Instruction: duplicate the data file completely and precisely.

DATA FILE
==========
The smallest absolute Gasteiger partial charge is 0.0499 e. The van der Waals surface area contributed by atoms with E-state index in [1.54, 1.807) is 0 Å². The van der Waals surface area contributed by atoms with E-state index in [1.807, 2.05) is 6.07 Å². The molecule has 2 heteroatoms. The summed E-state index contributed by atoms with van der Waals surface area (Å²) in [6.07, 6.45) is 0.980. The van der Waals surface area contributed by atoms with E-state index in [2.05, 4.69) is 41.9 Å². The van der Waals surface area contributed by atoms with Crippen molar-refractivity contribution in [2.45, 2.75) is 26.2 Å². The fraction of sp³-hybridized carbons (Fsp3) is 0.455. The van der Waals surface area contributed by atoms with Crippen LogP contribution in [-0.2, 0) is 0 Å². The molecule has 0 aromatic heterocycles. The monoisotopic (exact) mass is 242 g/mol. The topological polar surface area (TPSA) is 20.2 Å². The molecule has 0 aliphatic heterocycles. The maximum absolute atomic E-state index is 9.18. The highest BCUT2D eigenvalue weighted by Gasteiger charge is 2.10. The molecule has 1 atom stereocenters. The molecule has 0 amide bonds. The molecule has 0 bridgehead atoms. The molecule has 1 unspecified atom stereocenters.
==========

The smallest absolute Gasteiger partial charge is 0.0499 e. The van der Waals surface area contributed by atoms with E-state index in [1.54, 1.807) is 0 Å². The van der Waals surface area contributed by atoms with E-state index in [1.807, 2.05) is 6.07 Å². The molecule has 2 heteroatoms. The summed E-state index contributed by atoms with van der Waals surface area (Å²) in [6.07, 6.45) is 0.980. The van der Waals surface area contributed by atoms with E-state index in [2.05, 4.69) is 41.9 Å². The van der Waals surface area contributed by atoms with Crippen molar-refractivity contribution in [2.45, 2.75) is 26.2 Å². The fraction of sp³-hybridized carbons (Fsp3) is 0.455. The van der Waals surface area contributed by atoms with Crippen LogP contribution in [-0.2, 0) is 0 Å². The molecule has 0 aromatic heterocycles. The monoisotopic (exact) mass is 242 g/mol. The topological polar surface area (TPSA) is 20.2 Å². The molecule has 0 aliphatic heterocycles. The maximum absolute atomic E-state index is 9.18. The highest BCUT2D eigenvalue weighted by Gasteiger charge is 2.10. The molecule has 1 atom stereocenters. The molecule has 0 amide bonds. The molecule has 0 bridgehead atoms. The molecule has 1 unspecified atom stereocenters.